Nine departments focus on Street Road corridor as dangerous holiday weekend begins
For Immediate Release from the Bucks County District Attorney's Office
Contact: Matt Weintraub (215) 340-8159
Gathering at the scene of one of the area’s worst DUI-related crashes, Bucks County law enforcement officials today announced a cooperative effort to keep motorists safe on one of the nation’s most dangerous nights to be on the road: Thanksgiving Eve.
Beginning at 10 p.m. Wednesday, officers from nine county police departments will patrol the Street Road corridor in Lower Bucks County, one of the area’s most accident-prone stretches.
The goal is to deter motorists from driving while impaired in the first place, said Matt Weintraub, Chief of Prosecution for the District Attorney’s Office. Officers will be looking for signs of unsafe driving and will arrest anyone found to be drunk or under the influence of drugs.
“I’m hoping people will take the hint and we won’t have to make any arrests,” Weintraub said today in announcing the patrols. “But I suspect that we will make plenty.”
The Thanksgiving weekend is traditionally the most heavily traveled and most dangerous holiday of the year; partly because of the volume, partly because of impaired driving.
Officers from Bensalem, Hilltown, Lower Southampton, Middletown, Upper Southampton, Warminster, Warwick and Warrington Townships, as well as Penndel Borough, will be part of the patrols along Street Road and its feeder streets between 10 p.m. and 3 a.m. The added officers, and their training for this detail, are funded largely through a continuing federal safety grant administered through the Pennsylvania Department of Transportation.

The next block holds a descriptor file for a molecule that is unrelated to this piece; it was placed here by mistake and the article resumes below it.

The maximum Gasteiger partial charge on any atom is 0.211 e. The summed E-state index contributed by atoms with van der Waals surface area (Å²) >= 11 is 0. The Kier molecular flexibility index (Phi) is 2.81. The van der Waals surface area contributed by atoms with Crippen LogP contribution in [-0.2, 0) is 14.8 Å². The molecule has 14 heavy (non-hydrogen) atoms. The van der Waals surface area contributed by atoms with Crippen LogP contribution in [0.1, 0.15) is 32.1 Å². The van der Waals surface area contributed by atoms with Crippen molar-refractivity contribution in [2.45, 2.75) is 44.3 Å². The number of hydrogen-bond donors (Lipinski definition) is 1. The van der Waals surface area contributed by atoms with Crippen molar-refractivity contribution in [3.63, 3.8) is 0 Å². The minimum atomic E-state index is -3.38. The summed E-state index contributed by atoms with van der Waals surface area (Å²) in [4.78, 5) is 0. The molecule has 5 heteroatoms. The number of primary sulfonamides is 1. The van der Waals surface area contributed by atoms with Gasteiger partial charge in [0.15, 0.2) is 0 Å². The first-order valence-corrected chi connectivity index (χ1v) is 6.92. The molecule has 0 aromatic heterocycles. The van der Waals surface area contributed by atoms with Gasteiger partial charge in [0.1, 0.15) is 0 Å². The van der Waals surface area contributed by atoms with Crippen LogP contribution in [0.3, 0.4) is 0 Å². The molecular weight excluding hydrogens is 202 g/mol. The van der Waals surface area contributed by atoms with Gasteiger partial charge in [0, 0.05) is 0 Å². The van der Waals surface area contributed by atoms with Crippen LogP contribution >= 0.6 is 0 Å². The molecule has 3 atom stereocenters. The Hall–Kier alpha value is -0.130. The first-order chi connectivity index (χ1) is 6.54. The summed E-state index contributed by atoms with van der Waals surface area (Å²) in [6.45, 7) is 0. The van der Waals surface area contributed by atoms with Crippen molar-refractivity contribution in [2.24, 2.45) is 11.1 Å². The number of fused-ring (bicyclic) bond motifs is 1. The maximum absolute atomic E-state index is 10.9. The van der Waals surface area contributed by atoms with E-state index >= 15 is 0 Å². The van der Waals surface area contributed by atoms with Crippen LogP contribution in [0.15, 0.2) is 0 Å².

Weintraub announced the prevention effort in the 400 block of Street Road in Upper Southampton, where four teenagers died in a DUI crash on a fall evening 30 years ago. Four other teens were injured. The county coroner at the time called the 1985 crash scene “one of the worst I’ve ever seen.” Weintraub and Upper Southampton Police Lt. Craig Rudisill, another organizer of the roving patrols, were friends or classmates of the dead and injured.
“This initiative can’t turn back time to bring our friends back,” Weintraub said. “I wish it could. But I know it will prevent many others from suffering the same fate.”
Nearly a half-million motorists from the five-county Philadelphia area are expected to be traveling during the Thanksgiving holiday weekend, according to AAA Mid-Atlantic. It is the highest expected traffic volume since 2007, largely due to the lowest gas prices in years.
Thanksgiving Eve is particularly hazardous. Many motorists are setting out on their travels while others, such as out-of-town relatives and college students who are home for the holidays, crowd into bars and restaurants to renew old acquaintances. Some tavern owners refer to Thanksgiving Eve as “Black Wednesday” because of the huge bump in business it brings.
Too often, this combination proves deadly. In 2013 alone, more than 300 people died in crashes on the nation’s roads during the Thanksgiving weekend.
During the 2014 Thanksgiving weekend in Pennsylvania, 499 crashes and 13 deaths were attributed to impaired drivers. Sixteen of those crashes and one death were in Bucks County. Montgomery County had 36 impaired-driving crashes and one death during the same period; Philadelphia had 37 impaired-driving crashes and one death.
While Thanksgiving is especially dangerous, impaired driving is a year-round concern everywhere. In 2013 and 2014, according to PennDOT, 924 crashes in Bucks County were attributed to alcohol-impaired drivers, resulting in the loss of 23 lives.
That is why additional roving DUI patrols and checkpoints are planned for the coming year throughout Bucks County. These will be announced as the dates approach.
For officers participating in this program, “the knowledge that their enforcement effort saves lives fuels their commitment to improving traffic safety,” said Bensalem Police Sgt. Robert Bugsch, another organizer of the patrols. He added that the number of community groups that support and encourage the DUI patrols “demonstrates that impaired driving is not only a law enforcement problem, but also a community problem.”